Now, while privacy campaigners' idiotic notions of legality can be treated with the disdain they deserve, the latest research is a little more worrying. But first to the legal concerns. I had my fill with privacy campaigners many years ago but are they seriously suggesting it's OK to steal content from someone but it's not for OK for a publisher to check if they're about to have their wallet pinched? Well, the only words I have for people espousing such rubbish cannot be repeated. There may be a part of an EU law somewhere to support their argument, I'd love to see them argue the case in front of a court. So let's move along swiftly to the data.
According to eMarketer's figures, the one in five who will be blocking ads this year will rise to just over one in four (27%) next year. This means that while one in ten were blocking just over a year ago in 2014, it will be one in four just three years later.
Can you imagine any other market sleepwalking to a point where a quarter of the population have allowed themselves to enjoy the fruits of what they provide without paying for it? When you consider all you have to do in digital marketing is, well, actually, nothing. Just sit there and enjoy content with advertising that runs alongside it. It's not exactly a lot to ask, is it? Good content is generally either paid for by subscription or by advertising -- often both -- so when the public are getting content for free, it's pretty galling that they switch off the ads.
The Advertising Week Europe panel suggested it was too strong a term to call ad blockers thieves. Well, I don't. I also believe the Government was spot on to label ad-blocking software a modern-day protection racket. Any tech that blocks ads on sites unless the publisher pays to be whitelisted is very accurately described as a protection racket.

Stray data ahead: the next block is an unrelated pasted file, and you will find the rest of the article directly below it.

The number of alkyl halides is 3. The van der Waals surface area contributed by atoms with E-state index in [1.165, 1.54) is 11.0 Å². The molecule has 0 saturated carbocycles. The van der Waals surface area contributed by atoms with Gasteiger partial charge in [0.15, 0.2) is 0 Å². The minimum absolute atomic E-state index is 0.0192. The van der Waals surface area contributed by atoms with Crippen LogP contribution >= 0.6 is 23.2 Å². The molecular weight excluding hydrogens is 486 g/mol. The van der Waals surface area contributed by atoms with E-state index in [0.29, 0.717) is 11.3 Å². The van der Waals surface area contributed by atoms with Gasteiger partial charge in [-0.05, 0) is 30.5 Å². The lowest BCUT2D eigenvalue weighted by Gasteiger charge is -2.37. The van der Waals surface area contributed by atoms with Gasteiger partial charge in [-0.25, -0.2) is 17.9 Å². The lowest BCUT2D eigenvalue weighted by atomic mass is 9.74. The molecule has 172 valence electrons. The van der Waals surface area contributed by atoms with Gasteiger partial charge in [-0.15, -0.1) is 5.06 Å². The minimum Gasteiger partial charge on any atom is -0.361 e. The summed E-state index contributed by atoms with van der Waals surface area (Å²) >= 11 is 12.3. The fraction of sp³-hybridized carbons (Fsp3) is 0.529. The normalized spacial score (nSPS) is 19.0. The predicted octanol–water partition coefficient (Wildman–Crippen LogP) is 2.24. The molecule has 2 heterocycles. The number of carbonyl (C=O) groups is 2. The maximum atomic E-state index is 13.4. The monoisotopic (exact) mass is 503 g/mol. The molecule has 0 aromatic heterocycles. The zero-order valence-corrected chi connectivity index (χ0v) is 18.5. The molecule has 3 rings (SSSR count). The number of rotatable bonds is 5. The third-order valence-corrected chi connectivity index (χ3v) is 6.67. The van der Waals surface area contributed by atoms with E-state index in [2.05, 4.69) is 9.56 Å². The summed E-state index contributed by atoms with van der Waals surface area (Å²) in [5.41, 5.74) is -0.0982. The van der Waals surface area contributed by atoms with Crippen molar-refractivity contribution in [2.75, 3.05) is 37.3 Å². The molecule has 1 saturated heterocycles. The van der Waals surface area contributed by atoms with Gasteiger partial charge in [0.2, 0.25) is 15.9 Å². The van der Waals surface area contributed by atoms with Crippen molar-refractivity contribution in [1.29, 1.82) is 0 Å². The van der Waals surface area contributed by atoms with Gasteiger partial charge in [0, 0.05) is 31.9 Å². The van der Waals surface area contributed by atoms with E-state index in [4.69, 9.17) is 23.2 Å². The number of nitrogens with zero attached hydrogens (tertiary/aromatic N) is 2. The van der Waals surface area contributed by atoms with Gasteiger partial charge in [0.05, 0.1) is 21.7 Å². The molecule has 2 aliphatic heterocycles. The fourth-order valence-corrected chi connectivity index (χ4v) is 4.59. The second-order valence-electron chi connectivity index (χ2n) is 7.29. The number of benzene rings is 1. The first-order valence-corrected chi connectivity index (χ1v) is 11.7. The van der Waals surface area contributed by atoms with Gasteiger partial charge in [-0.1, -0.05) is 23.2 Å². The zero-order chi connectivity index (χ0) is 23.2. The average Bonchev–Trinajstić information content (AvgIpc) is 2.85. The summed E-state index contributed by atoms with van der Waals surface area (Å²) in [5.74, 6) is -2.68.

So let's forget about privacy campaigners who, by definition, are paid to go around having privacy concerns. Their pointless interpretation of the law is not needed here. What is are publishers with a spine that run scripts to see whether someone is trying to pinch their wallet backed up with a message to stop blocking or move along.
There is nothing certain about eMarketer's prediction that one in four will be blocking next year. It works on the assumption that today's levels continue. But if publishers take the fight back to the blockers there is nothing to say the trend could start reversing as those without access to top quality content decide it's better to ditch their blocking ways to get decent content.
A very early sign of this might be already happening came from recent research that found blockers are not only preventing ads from reaching users, they're also interfering with the working of Web sites, such as BA's online booking facility. The more ad blocking gets in the way of a rich Internet experience, the sooner people will ditch the blockers. Publishers have a huge role to play in this.